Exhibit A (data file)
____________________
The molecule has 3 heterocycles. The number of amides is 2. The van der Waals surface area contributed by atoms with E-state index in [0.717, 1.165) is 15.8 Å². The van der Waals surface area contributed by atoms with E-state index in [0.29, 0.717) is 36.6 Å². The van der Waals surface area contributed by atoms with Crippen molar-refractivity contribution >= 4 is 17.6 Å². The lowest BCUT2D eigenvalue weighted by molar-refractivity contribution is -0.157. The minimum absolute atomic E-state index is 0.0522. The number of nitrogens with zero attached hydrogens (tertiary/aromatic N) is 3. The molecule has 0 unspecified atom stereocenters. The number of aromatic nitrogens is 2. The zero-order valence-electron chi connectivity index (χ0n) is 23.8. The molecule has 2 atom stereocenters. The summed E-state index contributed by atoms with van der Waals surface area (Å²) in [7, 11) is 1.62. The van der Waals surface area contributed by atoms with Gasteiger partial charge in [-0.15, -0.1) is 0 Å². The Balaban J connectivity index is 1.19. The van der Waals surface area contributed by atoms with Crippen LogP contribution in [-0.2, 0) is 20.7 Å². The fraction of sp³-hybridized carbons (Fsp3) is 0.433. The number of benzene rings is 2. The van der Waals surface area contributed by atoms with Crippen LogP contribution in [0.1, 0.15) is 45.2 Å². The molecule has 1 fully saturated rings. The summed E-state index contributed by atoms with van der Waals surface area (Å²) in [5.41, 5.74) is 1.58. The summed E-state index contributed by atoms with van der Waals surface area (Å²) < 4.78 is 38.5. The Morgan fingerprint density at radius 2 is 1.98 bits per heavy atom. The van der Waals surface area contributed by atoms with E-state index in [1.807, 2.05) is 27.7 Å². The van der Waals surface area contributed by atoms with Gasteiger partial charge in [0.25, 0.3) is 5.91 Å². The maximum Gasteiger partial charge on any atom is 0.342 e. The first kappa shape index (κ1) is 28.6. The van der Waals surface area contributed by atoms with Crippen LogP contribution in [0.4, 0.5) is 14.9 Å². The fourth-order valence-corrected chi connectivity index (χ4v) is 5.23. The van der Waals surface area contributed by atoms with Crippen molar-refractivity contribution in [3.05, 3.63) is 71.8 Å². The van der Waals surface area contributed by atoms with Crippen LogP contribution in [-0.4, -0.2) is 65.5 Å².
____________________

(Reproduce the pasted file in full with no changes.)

The molecule has 3 heterocycles. The number of amides is 2. The van der Waals surface area contributed by atoms with E-state index in [0.717, 1.165) is 15.8 Å². The van der Waals surface area contributed by atoms with E-state index in [0.29, 0.717) is 36.6 Å². The van der Waals surface area contributed by atoms with Crippen molar-refractivity contribution >= 4 is 17.6 Å². The lowest BCUT2D eigenvalue weighted by molar-refractivity contribution is -0.157. The minimum absolute atomic E-state index is 0.0522. The number of nitrogens with zero attached hydrogens (tertiary/aromatic N) is 3. The molecule has 0 unspecified atom stereocenters. The number of aromatic nitrogens is 2. The zero-order valence-electron chi connectivity index (χ0n) is 23.8. The molecule has 2 atom stereocenters. The summed E-state index contributed by atoms with van der Waals surface area (Å²) in [7, 11) is 1.62. The van der Waals surface area contributed by atoms with Gasteiger partial charge in [-0.15, -0.1) is 0 Å². The Balaban J connectivity index is 1.19. The van der Waals surface area contributed by atoms with Crippen LogP contribution in [-0.2, 0) is 20.7 Å². The fraction of sp³-hybridized carbons (Fsp3) is 0.433. The number of benzene rings is 2. The van der Waals surface area contributed by atoms with Crippen LogP contribution in [0.1, 0.15) is 45.2 Å². The molecule has 1 fully saturated rings. The summed E-state index contributed by atoms with van der Waals surface area (Å²) in [5.41, 5.74) is 1.58. The summed E-state index contributed by atoms with van der Waals surface area (Å²) < 4.78 is 38.5. The Morgan fingerprint density at radius 2 is 1.98 bits per heavy atom. The van der Waals surface area contributed by atoms with E-state index in [1.807, 2.05) is 27.7 Å². The van der Waals surface area contributed by atoms with Gasteiger partial charge in [0.25, 0.3) is 5.91 Å². The maximum Gasteiger partial charge on any atom is 0.342 e. The first kappa shape index (κ1) is 28.6. The van der Waals surface area contributed by atoms with Crippen LogP contribution in [0.4, 0.5) is 14.9 Å². The fourth-order valence-corrected chi connectivity index (χ4v) is 5.23. The van der Waals surface area contributed by atoms with Crippen molar-refractivity contribution in [3.05, 3.63) is 71.8 Å². The van der Waals surface area contributed by atoms with Crippen LogP contribution in [-0.4, -0.2) is 65.5 Å².